It is important to note that special duties apply to child trespassers in that property owners must take additional precautions in order to prevent harm to child trespassers. Because of the attractive nuisance doctrine, if the property owner has something on their property that would attract children to use it such as a slide, they must take reasonable precautions to ensure that the slide is safe because it is likely to attract children.
If the property owner is found to be negligent or breached their duty of care to prevent an accident or injury from occurring on their property, the plaintiff may be awarded damages such as:
- Pain and suffering;
- Future and present medical bills;
- Lost income or loss of earning capacity; and/or
- Punitive or treble damages.
They may also be ordered to repair or fix the dangerous condition that led to the injury.
Who Can Be Held Liable For Indoor Rock Climbing Injuries?
Engaging in extreme sports such as rock climbing can result in serious injury. Whenever a person is seriously injured while participating in an activity, they may attempt to obtain compensation for their injury from whoever is liable for the injury. Liability for an indoor rock climbing injury largely depends on who caused the accident, and whether the victim signed a liability waiver.
A liability waiver is a form releasing a party from being liable for harm done to the person who signed it. In other words, they waive their right to sue for any injury or loss sustained. Liability waivers are commonly used for inherently dangerous activities such as indoor rock climbing, and may also be known as a waiver, release, or liability release form.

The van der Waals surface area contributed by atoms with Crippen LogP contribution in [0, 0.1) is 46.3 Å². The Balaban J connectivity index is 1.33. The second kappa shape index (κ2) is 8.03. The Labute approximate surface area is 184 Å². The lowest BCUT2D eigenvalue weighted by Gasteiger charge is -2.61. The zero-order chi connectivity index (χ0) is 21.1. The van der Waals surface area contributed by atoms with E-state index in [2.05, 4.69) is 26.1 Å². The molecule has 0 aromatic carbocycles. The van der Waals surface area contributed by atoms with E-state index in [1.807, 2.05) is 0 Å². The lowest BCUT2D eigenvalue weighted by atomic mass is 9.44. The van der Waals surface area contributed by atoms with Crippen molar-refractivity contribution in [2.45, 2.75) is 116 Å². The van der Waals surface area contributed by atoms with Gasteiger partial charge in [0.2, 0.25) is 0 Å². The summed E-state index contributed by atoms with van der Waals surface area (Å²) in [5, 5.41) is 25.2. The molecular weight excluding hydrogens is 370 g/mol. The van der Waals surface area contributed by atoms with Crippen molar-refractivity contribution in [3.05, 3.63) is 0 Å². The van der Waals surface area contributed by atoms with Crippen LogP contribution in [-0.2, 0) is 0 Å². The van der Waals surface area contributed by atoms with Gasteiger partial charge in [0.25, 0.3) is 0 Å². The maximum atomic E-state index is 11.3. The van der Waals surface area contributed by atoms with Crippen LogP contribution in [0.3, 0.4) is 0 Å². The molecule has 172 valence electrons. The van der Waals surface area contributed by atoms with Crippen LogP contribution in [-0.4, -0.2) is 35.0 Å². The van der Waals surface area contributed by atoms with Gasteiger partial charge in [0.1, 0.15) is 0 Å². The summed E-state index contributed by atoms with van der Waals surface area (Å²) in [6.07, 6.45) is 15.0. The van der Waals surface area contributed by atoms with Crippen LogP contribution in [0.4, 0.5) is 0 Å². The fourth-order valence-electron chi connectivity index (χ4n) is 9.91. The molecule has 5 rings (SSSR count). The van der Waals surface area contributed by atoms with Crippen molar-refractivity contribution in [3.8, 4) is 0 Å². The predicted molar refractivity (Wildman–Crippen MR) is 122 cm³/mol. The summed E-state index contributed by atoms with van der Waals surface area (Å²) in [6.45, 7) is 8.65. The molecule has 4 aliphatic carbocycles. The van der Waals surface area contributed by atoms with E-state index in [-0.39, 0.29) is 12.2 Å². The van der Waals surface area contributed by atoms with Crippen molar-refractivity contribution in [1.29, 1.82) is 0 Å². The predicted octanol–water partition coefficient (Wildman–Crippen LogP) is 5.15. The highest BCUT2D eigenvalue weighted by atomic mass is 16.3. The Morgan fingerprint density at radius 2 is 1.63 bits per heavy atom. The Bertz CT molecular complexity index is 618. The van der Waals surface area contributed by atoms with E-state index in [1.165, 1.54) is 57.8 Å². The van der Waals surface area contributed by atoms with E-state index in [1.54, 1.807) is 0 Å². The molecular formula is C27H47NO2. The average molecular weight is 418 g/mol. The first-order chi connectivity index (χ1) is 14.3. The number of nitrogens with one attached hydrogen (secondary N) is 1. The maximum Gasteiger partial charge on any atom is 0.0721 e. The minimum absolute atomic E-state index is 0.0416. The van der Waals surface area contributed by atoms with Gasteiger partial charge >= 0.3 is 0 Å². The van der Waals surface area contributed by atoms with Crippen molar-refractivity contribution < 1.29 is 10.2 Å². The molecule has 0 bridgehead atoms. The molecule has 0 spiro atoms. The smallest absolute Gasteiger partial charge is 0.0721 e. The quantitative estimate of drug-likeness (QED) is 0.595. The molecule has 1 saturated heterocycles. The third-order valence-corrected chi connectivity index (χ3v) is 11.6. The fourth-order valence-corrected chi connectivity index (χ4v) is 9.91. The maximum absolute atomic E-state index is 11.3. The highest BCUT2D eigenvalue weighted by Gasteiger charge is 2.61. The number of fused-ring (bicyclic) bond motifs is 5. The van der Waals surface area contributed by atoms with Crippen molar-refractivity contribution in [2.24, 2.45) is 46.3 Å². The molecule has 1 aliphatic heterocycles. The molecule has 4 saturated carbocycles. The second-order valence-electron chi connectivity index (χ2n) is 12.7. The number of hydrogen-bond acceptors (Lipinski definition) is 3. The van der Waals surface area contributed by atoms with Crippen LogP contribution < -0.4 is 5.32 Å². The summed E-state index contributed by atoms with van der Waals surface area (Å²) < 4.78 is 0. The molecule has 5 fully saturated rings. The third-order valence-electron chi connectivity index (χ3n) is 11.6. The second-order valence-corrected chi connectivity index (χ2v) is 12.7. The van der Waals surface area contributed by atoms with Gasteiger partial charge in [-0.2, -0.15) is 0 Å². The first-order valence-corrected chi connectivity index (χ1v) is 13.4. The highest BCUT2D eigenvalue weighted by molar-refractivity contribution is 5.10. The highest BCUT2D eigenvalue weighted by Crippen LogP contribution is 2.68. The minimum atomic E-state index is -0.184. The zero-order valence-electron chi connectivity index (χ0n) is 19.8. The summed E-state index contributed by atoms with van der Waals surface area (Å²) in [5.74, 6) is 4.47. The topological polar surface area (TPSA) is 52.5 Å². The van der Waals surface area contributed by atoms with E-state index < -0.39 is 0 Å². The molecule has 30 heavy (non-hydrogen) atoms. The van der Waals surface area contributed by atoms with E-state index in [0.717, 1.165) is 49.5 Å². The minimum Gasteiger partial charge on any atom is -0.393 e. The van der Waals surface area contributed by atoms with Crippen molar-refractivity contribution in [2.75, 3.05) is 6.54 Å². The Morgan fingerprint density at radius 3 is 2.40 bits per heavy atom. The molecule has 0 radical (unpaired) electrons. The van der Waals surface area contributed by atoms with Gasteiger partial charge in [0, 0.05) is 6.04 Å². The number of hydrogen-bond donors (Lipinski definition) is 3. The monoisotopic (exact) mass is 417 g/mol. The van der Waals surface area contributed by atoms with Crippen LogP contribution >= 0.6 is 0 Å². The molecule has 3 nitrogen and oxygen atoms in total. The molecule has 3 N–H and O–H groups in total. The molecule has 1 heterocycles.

An example of this would be if a person signed a liability waiver form given to them by an indoor rock climbing company. While rock climbing, they fall and are injured. The company may be at fault, but the waiver means that the plaintiff is barred from suing the company, even though the company may be liable for their injuries.
However, there are some cases in which they can sue, even if a liability waiver was signed. An example of this would be if the rock climbing company was somehow negligent in their operations. This also depends on whether the jurisdiction that a person sues in regards indoor rock climbing as an ultra-hazardous activity.
Under the theory of strict liability, an ultra-hazardous activity is defined as an act that is so dangerous that the person performing can be held liable for another person’s injuries caused by the participation. An example of this would be if a fellow rock climber causes the plaintiff to fall off the rock wall; it does not matter whether the person purposely intended to injure the individual.
The elements for proving that a plaintiff was injured during an ultra-hazardous activity include:
- The activity involved a risk of serious harm to property and/or individuals;
- The activity could not be performed without the risk of serious harm, regardless of the degree of care that was used; and
- The activity is not one that is commonly engaged in by others in the community
Because the accident may have been caused by a malfunction or failure of the climbing gear, the manufacturer may be liable. This would be especially true if it is your personal climbing gear, and not property of the facility.
If a defendant is unable to use a liability waiver as a defense, they may be able to use the following defenses:
Do I Need A Lawyer For Help With Liability For Indoor Rock Climbing Injuries?
If you have been injured while indoor rock climbing, you should contact a personal injury attorney.
An experienced attorney can help you understand your legal rights and options according to your state’s specific laws, and will also be able to represent you in court, as needed.